Daily Briefs

App launched in Michigan to alert people exposed to virus

LANSING, Mich. (AP) — The state health department and Michigan State University on Thursday launched a voluntary smartphone app to notify people if they have been exposed to someone with the coronavirus, a step toward potentially taking the technology statewide.

MI COVID Alert, which is available for download, is starting as pilot in the Lansing area. A person testing positive for the virus is given a PIN by contact tracers that allows them to share their result anonymously on the app, which uses cellphone location information and Bluetooth technology.

Other app users who possibly were within 6 feet (1.8 meters) of the infected person for at least 15 minutes are notified and urged to monitor for symptoms, be tested and self-isolate. They are not told who tested positive.

States such as New York, North Carolina, New Jersey, Virginia, Arizona, Alabama and Rhode Island have launched similar apps.

Robert Gordon, director of the Michigan Department of Health and Human Services, said the technology is an additional way to contain COVID-19 besides traditional tracing efforts, masking and social distancing. He said everyone in Ingham County — including at MSU — should download the app and turn it on, but people in the rest of the state are free to as well.


Kitch attorney named a ‘Fellow’ of College of Trial Lawyers

Kitch attorney Richard J. Suhrheinrich has become a Fellow of the American College of Trial Lawyers, one of the premier legal associations in North America.

The induction ceremony at which Richard Suhrheinrich became a Fellow took place online before an audience of 670 Fellows at the 2020 Annual Meeting and 70th Anniversary Celebration of the College.

Founded in 1950, the College is composed of the best of the trial bar from the United States, Canada and Puerto Rico. Fellowship in the College is extended by invitation only and only after careful investigation, to those experienced trial lawyers of diverse backgrounds, who have mastered the art of advocacy and whose professional careers have been marked by the highest standards of ethical conduct, professionalism, civility and collegiality. Lawyers must have a minimum of 15 years trial experience before they can be considered for Fellowship.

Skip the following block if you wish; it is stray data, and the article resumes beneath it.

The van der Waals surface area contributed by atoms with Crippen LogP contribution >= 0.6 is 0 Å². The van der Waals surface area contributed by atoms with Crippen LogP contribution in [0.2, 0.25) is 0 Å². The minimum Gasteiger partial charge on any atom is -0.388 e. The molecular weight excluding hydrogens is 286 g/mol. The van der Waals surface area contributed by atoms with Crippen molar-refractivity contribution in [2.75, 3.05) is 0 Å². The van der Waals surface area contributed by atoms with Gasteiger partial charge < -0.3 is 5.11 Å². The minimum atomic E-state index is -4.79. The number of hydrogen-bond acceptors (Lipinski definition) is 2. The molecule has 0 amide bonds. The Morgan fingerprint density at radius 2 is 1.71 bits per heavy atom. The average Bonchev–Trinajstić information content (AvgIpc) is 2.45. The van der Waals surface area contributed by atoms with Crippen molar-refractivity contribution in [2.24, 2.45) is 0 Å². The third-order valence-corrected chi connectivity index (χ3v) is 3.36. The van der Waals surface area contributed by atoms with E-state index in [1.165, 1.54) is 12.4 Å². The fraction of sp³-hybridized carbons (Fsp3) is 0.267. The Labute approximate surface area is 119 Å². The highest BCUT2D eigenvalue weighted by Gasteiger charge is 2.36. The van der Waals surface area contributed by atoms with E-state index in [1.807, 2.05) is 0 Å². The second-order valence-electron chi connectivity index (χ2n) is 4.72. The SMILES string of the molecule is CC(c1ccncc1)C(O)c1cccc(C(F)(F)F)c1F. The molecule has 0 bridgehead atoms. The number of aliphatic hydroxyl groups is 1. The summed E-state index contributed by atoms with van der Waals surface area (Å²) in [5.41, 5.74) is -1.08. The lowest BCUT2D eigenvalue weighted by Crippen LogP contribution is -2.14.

Membership in the College cannot exceed 1percent of the total lawyer population of any state or province. There are currently approximately 5,800 members in the United States, Canada and Puerto Rico, including active Fellows, Emeritus Fellows, Judicial Fellows (those who ascended to the bench after their induction) and Honorary Fellows.

Suhrheinrich, who earned his bachelor’s degree in mathematics from Vanderbilt University, obtained his J.D. and M.B.A. from Indiana University School of Law. He has been a member of Kitch’s Lansing office since 1992, focusing his practice on medical malpractice defense litigation. He currently serves as a Hearing Panelist on the Attorney Discipline Board and is a past chairperson of the Professional Liability Section of the Michigan Trial Counsel.


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